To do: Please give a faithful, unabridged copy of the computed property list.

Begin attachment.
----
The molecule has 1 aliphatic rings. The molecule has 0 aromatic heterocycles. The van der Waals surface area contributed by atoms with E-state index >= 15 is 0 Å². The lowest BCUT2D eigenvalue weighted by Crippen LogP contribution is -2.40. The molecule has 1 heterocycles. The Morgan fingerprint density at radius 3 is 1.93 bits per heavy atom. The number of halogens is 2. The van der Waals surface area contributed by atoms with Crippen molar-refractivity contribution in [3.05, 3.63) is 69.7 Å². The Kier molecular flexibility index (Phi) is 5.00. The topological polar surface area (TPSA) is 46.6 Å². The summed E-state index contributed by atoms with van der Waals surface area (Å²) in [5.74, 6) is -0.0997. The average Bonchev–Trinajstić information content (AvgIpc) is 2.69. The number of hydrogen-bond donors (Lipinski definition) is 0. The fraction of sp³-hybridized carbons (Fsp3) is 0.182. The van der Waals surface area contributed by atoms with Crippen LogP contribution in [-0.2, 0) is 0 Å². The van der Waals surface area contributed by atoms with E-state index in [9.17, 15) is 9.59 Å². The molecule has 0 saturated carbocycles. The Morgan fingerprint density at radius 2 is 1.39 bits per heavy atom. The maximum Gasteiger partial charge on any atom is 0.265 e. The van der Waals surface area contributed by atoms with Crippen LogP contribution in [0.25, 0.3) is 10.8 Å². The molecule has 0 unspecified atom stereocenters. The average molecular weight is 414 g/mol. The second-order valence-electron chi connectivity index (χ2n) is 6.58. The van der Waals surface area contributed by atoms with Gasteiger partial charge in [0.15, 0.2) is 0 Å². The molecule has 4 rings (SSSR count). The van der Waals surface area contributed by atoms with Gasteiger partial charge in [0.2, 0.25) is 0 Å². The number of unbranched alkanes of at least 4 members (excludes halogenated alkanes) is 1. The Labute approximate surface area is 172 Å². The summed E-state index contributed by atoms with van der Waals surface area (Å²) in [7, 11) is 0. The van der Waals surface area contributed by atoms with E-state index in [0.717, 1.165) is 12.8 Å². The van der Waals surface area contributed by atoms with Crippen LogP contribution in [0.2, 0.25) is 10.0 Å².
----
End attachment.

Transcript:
The molecule has 1 aliphatic rings. The molecule has 0 aromatic heterocycles. The van der Waals surface area contributed by atoms with E-state index >= 15 is 0 Å². The lowest BCUT2D eigenvalue weighted by Crippen LogP contribution is -2.40. The molecule has 1 heterocycles. The Morgan fingerprint density at radius 3 is 1.93 bits per heavy atom. The number of halogens is 2. The van der Waals surface area contributed by atoms with Crippen molar-refractivity contribution in [3.05, 3.63) is 69.7 Å². The Kier molecular flexibility index (Phi) is 5.00. The topological polar surface area (TPSA) is 46.6 Å². The summed E-state index contributed by atoms with van der Waals surface area (Å²) in [5.74, 6) is -0.0997. The average Bonchev–Trinajstić information content (AvgIpc) is 2.69. The number of hydrogen-bond donors (Lipinski definition) is 0. The fraction of sp³-hybridized carbons (Fsp3) is 0.182. The van der Waals surface area contributed by atoms with Crippen LogP contribution in [-0.2, 0) is 0 Å². The van der Waals surface area contributed by atoms with E-state index in [9.17, 15) is 9.59 Å². The molecule has 0 saturated carbocycles. The Morgan fingerprint density at radius 2 is 1.39 bits per heavy atom. The maximum Gasteiger partial charge on any atom is 0.265 e. The van der Waals surface area contributed by atoms with Crippen LogP contribution in [0.25, 0.3) is 10.8 Å². The molecule has 0 unspecified atom stereocenters. The average molecular weight is 414 g/mol. The second-order valence-electron chi connectivity index (χ2n) is 6.58. The van der Waals surface area contributed by atoms with Gasteiger partial charge in [0.15, 0.2) is 0 Å². The molecule has 4 rings (SSSR count). The van der Waals surface area contributed by atoms with Gasteiger partial charge in [0.2, 0.25) is 0 Å². The number of unbranched alkanes of at least 4 members (excludes halogenated alkanes) is 1. The Labute approximate surface area is 172 Å². The summed E-state index contributed by atoms with van der Waals surface area (Å²) in [7, 11) is 0. The van der Waals surface area contributed by atoms with E-state index in [0.717, 1.165) is 12.8 Å². The van der Waals surface area contributed by atoms with Crippen LogP contribution in [0.2, 0.25) is 10.0 Å².